Senate Passes COVID Relief Bill
Over the weekend the U.S. Senate passed the $1.9 trillion pandemic relief package backed by President Joe Biden on a partisan vote of 50-49, with all Republicans present voting against the measure. Republican Sen. Dan Sullivan of Alaska was not present due to a family emergency. As a result, Senate Democrats did not need a tie-breaking vote to be cast by Vice President Kamala Harris.
The Senate made some modifications to an earlier version of the American Rescue Plan that had been passed by the House of Representatives, most notably omitting an increase in the minimum wage to $15 an hour that had been a controversial element in the House-passed bill. The House must now pass the bill with the Senate changes, which is expected this week. Democratic leaders want to get a final bill to Biden before March 14, the date when enhanced unemployment benefits expire.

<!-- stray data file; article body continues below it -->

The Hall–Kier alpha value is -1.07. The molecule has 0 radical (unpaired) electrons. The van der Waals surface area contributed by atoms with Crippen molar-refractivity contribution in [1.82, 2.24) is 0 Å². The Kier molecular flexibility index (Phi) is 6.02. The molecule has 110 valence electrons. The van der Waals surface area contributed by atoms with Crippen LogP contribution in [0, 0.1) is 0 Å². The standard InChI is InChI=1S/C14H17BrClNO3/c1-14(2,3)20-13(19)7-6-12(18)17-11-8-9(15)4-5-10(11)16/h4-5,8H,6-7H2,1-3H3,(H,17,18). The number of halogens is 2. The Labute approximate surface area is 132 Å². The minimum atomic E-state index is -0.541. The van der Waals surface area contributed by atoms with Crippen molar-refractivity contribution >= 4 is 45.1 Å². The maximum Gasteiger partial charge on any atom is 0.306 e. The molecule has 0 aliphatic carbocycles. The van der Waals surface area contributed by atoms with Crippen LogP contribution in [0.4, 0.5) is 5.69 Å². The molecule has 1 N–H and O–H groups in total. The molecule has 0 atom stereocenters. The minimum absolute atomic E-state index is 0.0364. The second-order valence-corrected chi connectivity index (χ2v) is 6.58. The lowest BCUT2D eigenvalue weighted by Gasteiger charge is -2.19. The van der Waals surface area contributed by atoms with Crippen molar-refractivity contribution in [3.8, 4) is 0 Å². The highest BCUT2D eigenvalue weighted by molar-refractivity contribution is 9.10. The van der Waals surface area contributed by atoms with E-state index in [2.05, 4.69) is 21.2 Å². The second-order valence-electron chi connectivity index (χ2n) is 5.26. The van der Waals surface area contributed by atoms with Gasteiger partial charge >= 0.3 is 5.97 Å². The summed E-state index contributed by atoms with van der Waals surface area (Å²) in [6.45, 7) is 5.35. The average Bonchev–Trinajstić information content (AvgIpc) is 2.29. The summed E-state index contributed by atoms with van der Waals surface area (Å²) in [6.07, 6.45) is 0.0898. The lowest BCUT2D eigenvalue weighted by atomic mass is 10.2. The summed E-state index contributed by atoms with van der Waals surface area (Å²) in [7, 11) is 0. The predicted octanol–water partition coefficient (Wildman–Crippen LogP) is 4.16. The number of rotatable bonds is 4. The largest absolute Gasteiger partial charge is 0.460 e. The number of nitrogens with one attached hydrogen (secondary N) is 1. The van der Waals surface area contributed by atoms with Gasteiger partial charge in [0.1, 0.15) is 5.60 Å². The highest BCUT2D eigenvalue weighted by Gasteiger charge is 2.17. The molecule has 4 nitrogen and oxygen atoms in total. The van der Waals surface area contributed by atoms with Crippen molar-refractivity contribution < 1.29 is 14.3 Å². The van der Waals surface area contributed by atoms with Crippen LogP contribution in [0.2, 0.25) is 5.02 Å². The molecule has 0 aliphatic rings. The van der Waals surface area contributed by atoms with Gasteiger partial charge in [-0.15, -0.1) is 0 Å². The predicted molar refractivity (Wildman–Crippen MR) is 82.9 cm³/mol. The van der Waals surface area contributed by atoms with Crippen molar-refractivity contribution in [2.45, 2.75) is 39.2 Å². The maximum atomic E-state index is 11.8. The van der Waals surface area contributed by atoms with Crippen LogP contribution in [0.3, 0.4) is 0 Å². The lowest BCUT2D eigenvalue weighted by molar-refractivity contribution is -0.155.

The White House will next focus on the Build Back Better infrastructure and energy initiative touted during the presidential campaign, which will be unveiled during Biden’s first address to Congress. The White House has signaled this will take place after he signs the COVID relief bill into law.
Last week, House Democrats introduced the Climate Leadership and Environmental Action for our Nation's (CLEAN) Future Act, sweeping energy legislation designed to achieve net-zero greenhouse gas emissions by 2050, with elements affecting building construction and operations.